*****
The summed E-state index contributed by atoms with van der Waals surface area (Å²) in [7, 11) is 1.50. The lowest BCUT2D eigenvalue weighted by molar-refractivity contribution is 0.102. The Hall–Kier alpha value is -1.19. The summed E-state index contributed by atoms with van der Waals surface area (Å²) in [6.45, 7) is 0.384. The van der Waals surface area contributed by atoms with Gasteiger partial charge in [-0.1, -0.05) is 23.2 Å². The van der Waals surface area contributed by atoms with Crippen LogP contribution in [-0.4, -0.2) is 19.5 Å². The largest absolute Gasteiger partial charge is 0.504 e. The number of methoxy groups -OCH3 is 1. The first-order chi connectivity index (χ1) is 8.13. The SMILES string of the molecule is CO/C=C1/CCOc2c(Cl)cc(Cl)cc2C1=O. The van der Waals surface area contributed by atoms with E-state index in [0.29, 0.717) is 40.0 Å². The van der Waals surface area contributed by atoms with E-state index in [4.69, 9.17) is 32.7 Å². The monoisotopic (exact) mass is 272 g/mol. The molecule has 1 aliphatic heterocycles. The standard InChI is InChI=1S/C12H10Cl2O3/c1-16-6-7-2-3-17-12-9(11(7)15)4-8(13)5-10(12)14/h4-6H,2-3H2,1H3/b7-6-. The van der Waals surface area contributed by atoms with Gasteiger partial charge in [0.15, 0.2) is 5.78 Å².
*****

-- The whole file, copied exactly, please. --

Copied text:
The summed E-state index contributed by atoms with van der Waals surface area (Å²) in [7, 11) is 1.50. The lowest BCUT2D eigenvalue weighted by molar-refractivity contribution is 0.102. The Hall–Kier alpha value is -1.19. The summed E-state index contributed by atoms with van der Waals surface area (Å²) in [6.45, 7) is 0.384. The van der Waals surface area contributed by atoms with Gasteiger partial charge in [-0.1, -0.05) is 23.2 Å². The van der Waals surface area contributed by atoms with Crippen LogP contribution in [-0.4, -0.2) is 19.5 Å². The largest absolute Gasteiger partial charge is 0.504 e. The number of methoxy groups -OCH3 is 1. The first-order chi connectivity index (χ1) is 8.13. The SMILES string of the molecule is CO/C=C1/CCOc2c(Cl)cc(Cl)cc2C1=O. The van der Waals surface area contributed by atoms with E-state index in [0.29, 0.717) is 40.0 Å². The van der Waals surface area contributed by atoms with E-state index in [4.69, 9.17) is 32.7 Å². The monoisotopic (exact) mass is 272 g/mol. The molecule has 1 aliphatic heterocycles. The standard InChI is InChI=1S/C12H10Cl2O3/c1-16-6-7-2-3-17-12-9(11(7)15)4-8(13)5-10(12)14/h4-6H,2-3H2,1H3/b7-6-. The van der Waals surface area contributed by atoms with Gasteiger partial charge in [0.15, 0.2) is 5.78 Å².